The Medical Group Management Association also emphasizes the importance of medical leadership. In a survey of its members, it was found that around 60% of the respondents stated that they use a dyad management style on their sites. The leaders are a practice manager and a doctor. Because each shares responsibility for the success of the group, it is extremely important that the two of you integrate effectively to provide leadership and direction to the sites, most of which are ambulatory. MGMA suggests that the two leaders first consider how their leadership styles complement each other and where they might conflict. In doing so, they must live to present a united front to the staff. As Stephen Covey says in The 7 habits of highly effective people The two leaders should think win-win when considering in which direction to guide the practice staff. MGMA recommends that the two leaders focus on several skills to be successful:

· Have a vision and stick with it. As Stephen Covey says, start with the end in mind

· See change as an opportunity. Change appears to be accelerating today and leaders must be agile in adapting to respond to changes imposed in practice and must also explore what changes can improve the results of practice.

· Understand the risks. Leaders must be able to assess the risks faced by the practice and must lead the practice to overcome risks and capitalize on risks.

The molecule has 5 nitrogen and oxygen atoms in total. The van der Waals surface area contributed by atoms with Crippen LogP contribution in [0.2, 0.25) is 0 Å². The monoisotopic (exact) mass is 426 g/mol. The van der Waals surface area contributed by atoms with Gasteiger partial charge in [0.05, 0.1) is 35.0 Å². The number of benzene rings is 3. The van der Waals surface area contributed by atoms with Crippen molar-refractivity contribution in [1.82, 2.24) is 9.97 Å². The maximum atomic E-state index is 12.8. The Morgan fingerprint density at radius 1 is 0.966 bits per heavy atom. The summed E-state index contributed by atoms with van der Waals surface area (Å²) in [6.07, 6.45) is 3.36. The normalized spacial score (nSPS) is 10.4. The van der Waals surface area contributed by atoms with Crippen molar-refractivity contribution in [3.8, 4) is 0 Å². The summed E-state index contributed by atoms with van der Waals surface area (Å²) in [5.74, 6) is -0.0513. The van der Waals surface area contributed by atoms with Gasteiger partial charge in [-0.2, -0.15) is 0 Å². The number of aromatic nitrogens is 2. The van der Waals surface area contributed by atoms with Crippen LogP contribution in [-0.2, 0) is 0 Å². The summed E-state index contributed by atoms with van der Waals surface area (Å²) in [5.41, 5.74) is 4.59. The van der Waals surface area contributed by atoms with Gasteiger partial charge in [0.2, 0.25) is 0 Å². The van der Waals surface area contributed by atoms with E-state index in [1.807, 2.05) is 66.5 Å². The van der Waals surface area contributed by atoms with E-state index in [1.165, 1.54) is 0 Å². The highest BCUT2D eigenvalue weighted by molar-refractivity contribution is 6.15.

· Unify the staff. Make sure each staff member understands the importance and responsibilities of their roles in practice. Leaders must develop teamwork among staff.

· Think of the practice as a business. To provide the best care at the lowest price, leaders must ensure that the practice runs as an efficient business. The healthcare business model is unique and complex.

Clinicians, as leaders, must see the entire structure of the organization that provides care. In an outpatient setting, for example, the medical leader must look beyond the physicians who provide direct patient care. They must also understand the processes of the main office, receptionist and registration staff, billing and collections staff, administrative leaders, and other personnel that are important to providing services that support physicians and the business structure of the organization. While understanding and participating in processes outside of clinical care, the medical leader must also affirm that medical staff can provide effective care to patients without interference from management. That is, physicians should feel free to provide patient-centered clinical care that conforms to best medical practices using the unique skills of each physician. Leading physicians must build trust among administrative leaders that clinical staff provide patient-centered care.

The pace of change in health service delivery is a challenge today. In fact, there is great uncertainty about the structure of reimbursements and the business models that providers should adopt. Because the current risk appears to be high, it is very important that organizations partner effectively with medical leaders to address day-to-day risks and develop effective models for delivering patient care. The importance of medical leadership is key to the success of providing effective care, to achieve the Triple Objective.